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Saturday, November 29, 2014

Augmentative and Alternative Communication ( AAC )

What is AAC?


Augmentative and Alternative Communication (abbreviated UK) is the German name for the international art Augmentative and Alternative Communication (AAC). Literally translated the English technical term "complementary and replaced communication", so that all forms of communication are meant to complement the lack of spoken language (augmentation) or replace (alternative).

AAC is thus the generic term for all educational or therapeutic measures for expanding the communicative potential of people who do not or hardly spoken language. Examples include the introduction of a picture or symbol cards or a communication board for communication, the supply of a voice output device or the addition of spoken language by the sign of keywords. In addition, the term refers to the process of communication with agents AAC (eg in the phrase AAC people).

The term is not to be confused with the supported communication. Here is a physical and emotional support is given, which is to make it people with impaired voluntary motor possible to point to a communication aid or to use a writing aid or a computer. The supported communication is controversial because critics doubt that the supported written messages are authentic, ie submitted by the assisted person.

Objectives and basic principles


In the AAC is the success of the communication process in the foreground. People with insufficient or no spoken language should as soon as possible successful communication experience is provided so that their communicative development is not affected by constant failures. As an addition and replacement of spoken language body's communication services are also available as electronic or non-electronic communication aids. However, it comes with AAC not only to the provision of assistive devices, but the concept provides a comprehensive special education and therapeutic monitoring of communicative development of people with inadequate spoken language skills. Equally important is the attitude of the communication partners and their skills in interviewing and other external conditions. e.g. institutional Characteristics.

AAC has the contact made explicitly to establish itself the target direction in some form a common understanding system, jointly understood characters. These characters can somatic expressions, sounds, words, objects, images and symbols, touch, movement, gestures, scents, sounds, tones, among others be - is crucial that these characters gain a common meaning for the communication partners involved.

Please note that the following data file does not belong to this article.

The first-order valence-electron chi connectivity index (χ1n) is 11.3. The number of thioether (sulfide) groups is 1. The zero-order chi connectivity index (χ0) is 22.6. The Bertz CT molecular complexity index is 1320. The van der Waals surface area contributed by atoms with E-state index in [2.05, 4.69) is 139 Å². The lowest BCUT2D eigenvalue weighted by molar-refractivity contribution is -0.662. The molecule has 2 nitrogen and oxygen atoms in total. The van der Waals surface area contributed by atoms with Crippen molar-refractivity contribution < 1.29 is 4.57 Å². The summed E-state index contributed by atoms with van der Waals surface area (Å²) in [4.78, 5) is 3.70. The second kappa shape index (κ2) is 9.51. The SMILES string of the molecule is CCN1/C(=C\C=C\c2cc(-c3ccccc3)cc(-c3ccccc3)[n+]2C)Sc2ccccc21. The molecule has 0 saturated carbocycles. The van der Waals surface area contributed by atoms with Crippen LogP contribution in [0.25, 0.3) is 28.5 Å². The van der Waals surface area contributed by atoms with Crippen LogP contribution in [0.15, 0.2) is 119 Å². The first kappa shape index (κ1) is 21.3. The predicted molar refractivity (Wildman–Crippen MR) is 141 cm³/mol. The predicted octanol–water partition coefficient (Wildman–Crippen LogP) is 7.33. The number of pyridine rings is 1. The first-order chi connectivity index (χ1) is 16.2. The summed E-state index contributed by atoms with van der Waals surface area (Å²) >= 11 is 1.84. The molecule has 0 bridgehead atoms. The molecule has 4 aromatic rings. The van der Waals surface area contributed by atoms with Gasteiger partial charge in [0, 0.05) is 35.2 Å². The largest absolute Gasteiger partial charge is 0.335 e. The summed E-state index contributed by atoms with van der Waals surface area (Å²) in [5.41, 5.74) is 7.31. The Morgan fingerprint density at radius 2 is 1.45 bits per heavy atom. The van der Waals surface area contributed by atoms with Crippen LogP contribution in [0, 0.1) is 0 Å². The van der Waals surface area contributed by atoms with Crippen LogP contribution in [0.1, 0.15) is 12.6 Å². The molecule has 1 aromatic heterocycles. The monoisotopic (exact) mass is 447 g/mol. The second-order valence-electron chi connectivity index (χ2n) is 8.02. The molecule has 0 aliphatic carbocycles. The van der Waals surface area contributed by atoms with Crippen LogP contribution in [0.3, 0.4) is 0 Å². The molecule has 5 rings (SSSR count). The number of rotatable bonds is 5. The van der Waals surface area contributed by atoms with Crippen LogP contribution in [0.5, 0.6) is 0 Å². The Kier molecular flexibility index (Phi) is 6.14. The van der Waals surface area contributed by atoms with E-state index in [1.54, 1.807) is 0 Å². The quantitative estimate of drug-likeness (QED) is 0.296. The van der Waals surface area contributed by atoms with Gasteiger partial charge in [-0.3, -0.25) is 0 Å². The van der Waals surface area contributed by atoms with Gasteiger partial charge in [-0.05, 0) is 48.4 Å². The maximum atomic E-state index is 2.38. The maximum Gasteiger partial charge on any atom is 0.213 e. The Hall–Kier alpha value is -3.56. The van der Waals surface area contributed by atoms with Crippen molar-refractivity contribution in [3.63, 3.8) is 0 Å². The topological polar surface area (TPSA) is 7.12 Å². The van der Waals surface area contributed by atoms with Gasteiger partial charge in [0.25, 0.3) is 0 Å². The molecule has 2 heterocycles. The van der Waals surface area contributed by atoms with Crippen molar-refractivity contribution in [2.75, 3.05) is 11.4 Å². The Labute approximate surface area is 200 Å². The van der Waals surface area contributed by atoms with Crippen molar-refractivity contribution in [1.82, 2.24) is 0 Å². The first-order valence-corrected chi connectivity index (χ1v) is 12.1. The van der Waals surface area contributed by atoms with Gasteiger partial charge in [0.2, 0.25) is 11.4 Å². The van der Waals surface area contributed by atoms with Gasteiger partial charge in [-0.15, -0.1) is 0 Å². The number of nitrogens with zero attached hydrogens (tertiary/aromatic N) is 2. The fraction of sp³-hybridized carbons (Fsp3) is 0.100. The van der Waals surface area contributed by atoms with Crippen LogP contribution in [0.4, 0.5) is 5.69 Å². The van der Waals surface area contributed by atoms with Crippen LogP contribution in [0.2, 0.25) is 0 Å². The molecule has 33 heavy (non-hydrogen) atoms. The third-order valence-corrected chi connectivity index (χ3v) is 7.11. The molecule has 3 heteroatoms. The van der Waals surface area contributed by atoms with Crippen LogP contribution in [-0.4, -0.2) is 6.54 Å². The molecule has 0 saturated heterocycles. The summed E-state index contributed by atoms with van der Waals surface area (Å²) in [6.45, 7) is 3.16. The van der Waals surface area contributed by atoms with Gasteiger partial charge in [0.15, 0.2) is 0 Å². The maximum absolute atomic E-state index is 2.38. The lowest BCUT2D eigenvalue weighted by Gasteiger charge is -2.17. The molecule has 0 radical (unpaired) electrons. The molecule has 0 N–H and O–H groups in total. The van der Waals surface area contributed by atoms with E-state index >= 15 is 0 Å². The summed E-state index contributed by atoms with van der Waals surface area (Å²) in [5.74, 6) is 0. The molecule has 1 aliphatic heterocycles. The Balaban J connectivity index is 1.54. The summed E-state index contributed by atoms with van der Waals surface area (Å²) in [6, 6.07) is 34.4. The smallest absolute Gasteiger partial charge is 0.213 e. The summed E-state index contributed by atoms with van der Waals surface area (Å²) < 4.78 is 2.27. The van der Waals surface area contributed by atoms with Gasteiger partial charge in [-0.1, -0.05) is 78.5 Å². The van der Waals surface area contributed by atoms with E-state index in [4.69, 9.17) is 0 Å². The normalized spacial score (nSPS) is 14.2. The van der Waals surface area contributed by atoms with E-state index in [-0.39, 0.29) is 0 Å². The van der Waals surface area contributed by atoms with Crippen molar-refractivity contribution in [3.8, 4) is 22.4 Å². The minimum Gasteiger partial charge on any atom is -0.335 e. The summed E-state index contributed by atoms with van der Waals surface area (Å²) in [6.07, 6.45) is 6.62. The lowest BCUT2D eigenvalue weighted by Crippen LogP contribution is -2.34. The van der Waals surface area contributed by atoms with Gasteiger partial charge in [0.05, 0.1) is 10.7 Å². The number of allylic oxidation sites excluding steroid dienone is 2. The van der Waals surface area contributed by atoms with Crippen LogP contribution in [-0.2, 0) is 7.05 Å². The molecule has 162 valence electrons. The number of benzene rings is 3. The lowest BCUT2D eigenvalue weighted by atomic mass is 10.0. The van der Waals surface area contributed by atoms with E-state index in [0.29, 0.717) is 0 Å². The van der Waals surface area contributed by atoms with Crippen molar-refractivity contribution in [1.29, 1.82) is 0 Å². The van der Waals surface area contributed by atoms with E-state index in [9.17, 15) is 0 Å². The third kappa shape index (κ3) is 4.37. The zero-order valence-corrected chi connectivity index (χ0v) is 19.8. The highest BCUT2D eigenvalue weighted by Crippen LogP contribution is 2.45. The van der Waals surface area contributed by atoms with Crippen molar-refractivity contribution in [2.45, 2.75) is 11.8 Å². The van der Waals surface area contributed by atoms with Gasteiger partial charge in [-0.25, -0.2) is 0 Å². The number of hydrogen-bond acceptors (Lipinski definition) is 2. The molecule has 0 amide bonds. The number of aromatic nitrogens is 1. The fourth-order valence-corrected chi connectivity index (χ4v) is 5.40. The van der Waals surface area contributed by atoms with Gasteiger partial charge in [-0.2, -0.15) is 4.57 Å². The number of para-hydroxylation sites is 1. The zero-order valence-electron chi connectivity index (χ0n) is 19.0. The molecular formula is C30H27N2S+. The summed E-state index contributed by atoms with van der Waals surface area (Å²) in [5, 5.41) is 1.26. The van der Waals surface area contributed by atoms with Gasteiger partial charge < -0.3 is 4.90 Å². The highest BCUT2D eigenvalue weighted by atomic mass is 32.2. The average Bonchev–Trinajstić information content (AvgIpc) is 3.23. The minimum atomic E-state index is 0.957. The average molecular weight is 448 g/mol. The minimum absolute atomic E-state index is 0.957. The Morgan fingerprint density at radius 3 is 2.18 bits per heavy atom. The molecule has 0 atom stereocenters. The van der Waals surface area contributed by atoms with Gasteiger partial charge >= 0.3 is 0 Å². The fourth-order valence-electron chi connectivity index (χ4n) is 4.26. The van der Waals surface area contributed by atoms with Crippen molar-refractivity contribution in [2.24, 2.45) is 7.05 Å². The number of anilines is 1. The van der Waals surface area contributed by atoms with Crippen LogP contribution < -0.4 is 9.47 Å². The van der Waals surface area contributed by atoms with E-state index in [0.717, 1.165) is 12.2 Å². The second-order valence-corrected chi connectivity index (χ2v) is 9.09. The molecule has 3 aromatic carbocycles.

Time of the intervention


Again and again, there have been concerns that an earlier could lead to use of AAC mean that the development and evolution of phonetic skills is impeded. So said the oralistische approach that alternatives to the spoken language are only appropriate when years of effort to the development of spoken language skills were unsuccessful. AAC was therefore considered only as a last resort, which ranked subordinate to traditional speech therapy measures.

Meanwhile, however, the communicative approach has prevailed in both the scientific discussion as well as practical work. Accordingly, it is the most important goal to achieve an undisturbed as possible communicative development in a human without effective speech. And communicative development is based on successful communication is irrelevant whether to spoken language, body-own options or communication aids are used. It is therefore important to let people without adequate oral language experience joyful and effective communication as soon as possible, knowing that AAC may well be a way to promote the spoken language skills and to become so gradually superfluous. At the same time there will always be people for whom Supported communication is the most important, perhaps the only effective means of communication.

Development of the UK in Germany


The first promising efforts in practice had existed since the early 1970s (z. B. Belvedere School in Cologne, Martin School in Ladenburg, as well as by Etta Wilken 1974 by the Leibniz University of Hannover). Since 1981, various courses contributed to the symbolic language BLISS to developing the UK. Today Bliss is rarely used, since modern computer programs offer icon collections. Creating communication boards much easier (eg the Boardmaker program) In addition, now are a variety of portable voice computers available that can be operated via icons, icons or characters.

In 1990, the German-speaking section of the International Society for Augmentative and Alternative Communication (ISAAC) was founded. First scientific studies were conducted in Germany by the Dissertations and Habilitation Wachsmuth (1986), Gangkofer (1993), Adam (1993), Brown (1994) performed. The number of scientific (including Roth Mayr 2001; Renner 2004; position 2006; Seiler boiler Home 2008; Boenisch 2009) and the practice-oriented publications on UK continues to rise. Since 1996, first published in 1990 as a club magazine of ISAAC Germany magazine AAC over the Loeper of publishing a wide readership is also available. Also at the Universities of AAC is increasingly accepted as a necessary part of the training of prospective teachers conveyor. Thus, there is at the Catholic University of Applied Sciences in Freiburg Department of AAC.

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